Last night, Miss Wendy and I got to talking about the new video game Dante’s Inferno. (Before you freak out or get your hopes up, we do realize it’s rated M for mature and we won’t be buying it for the children’s department). In some ways, the story seems like a natural for adapting to a video game. The main character has to complete levels before progressing to the next level. He’s separated from his girlfriend and trying to reach her, as if she were Princess Toadstool. After looking at previews and reviews of the game last night, though, I’m convinced it doesn’t have much to do with religion. Or Dante’s epic poem.
I was curious how many children’s books might have connections to The Divine Comedy. I could think of one recent book right away:
Heck: Where the Bad Kids Go by Dale E. Basye.
When Heck arrived in our department on the new books cart, I happened to see it from behind first. The back cover illustration cracked me up: a sign declaring “You must be this short to enter Heck.” I decided right then I would have to take it home and read it.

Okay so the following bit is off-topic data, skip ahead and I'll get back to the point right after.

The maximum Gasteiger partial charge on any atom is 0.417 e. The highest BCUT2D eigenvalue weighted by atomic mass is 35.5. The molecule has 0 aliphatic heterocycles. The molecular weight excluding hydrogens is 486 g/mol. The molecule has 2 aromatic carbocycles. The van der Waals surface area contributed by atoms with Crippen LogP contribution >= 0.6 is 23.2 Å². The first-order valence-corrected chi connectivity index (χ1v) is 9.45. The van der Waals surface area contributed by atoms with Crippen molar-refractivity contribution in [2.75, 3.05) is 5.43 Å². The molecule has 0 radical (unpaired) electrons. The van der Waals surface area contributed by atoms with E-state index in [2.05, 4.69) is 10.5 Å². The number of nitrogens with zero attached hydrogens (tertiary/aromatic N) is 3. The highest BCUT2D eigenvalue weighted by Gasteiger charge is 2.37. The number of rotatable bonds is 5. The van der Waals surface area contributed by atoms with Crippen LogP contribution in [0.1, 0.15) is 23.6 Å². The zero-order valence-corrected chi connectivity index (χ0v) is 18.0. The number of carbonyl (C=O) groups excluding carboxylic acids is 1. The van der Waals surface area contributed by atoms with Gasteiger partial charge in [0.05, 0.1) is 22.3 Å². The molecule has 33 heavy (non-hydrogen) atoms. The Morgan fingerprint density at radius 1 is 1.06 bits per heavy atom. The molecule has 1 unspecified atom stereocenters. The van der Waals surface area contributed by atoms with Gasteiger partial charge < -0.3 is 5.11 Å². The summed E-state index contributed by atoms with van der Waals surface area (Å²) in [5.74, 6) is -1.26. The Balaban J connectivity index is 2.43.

The premise behind the book is that if you are young, dead, and badly behaved you end up in Heck for all eternity or until you turn eighteen. Heck contains a number of circles, thus the potential for a whole series of books. The other main nod to Dante is the presence of a kid named Virgil, who has been darned to Heck for longer than the main characters and is able to show them around.
The story is full of disgusting details, daring escape attempts, pop culture references, word play, and small demons wielding sporks. If that doesn’t sound like something you would enjoy, I do have another suggestion:
What If? by Jonathan Shipton.
I wouldn’t have thought of this book on my own, but I was able to take advantage of a feature in the new catalog. On the right-hand side of the screen, near the top, is a gray box with the words “My Discoveries.” If you click on the box and register for an account, you can tag the records of books in PrairieCat. Someone tagged the book What If? with the words “Dante” and “Divine Comedy,” so it came up when I searched the catalog. You could look at the girl in the story as a sort of Beatrice who guides the main character through the heavens.
If you would like to let other people know what you think of a book, you could also use the “My Discoveries” feature to write a review or give a rating of one to five stars. You can also use the same feature to create lists for yourself or lists to share with other people. Give it a try! -Miss Sarah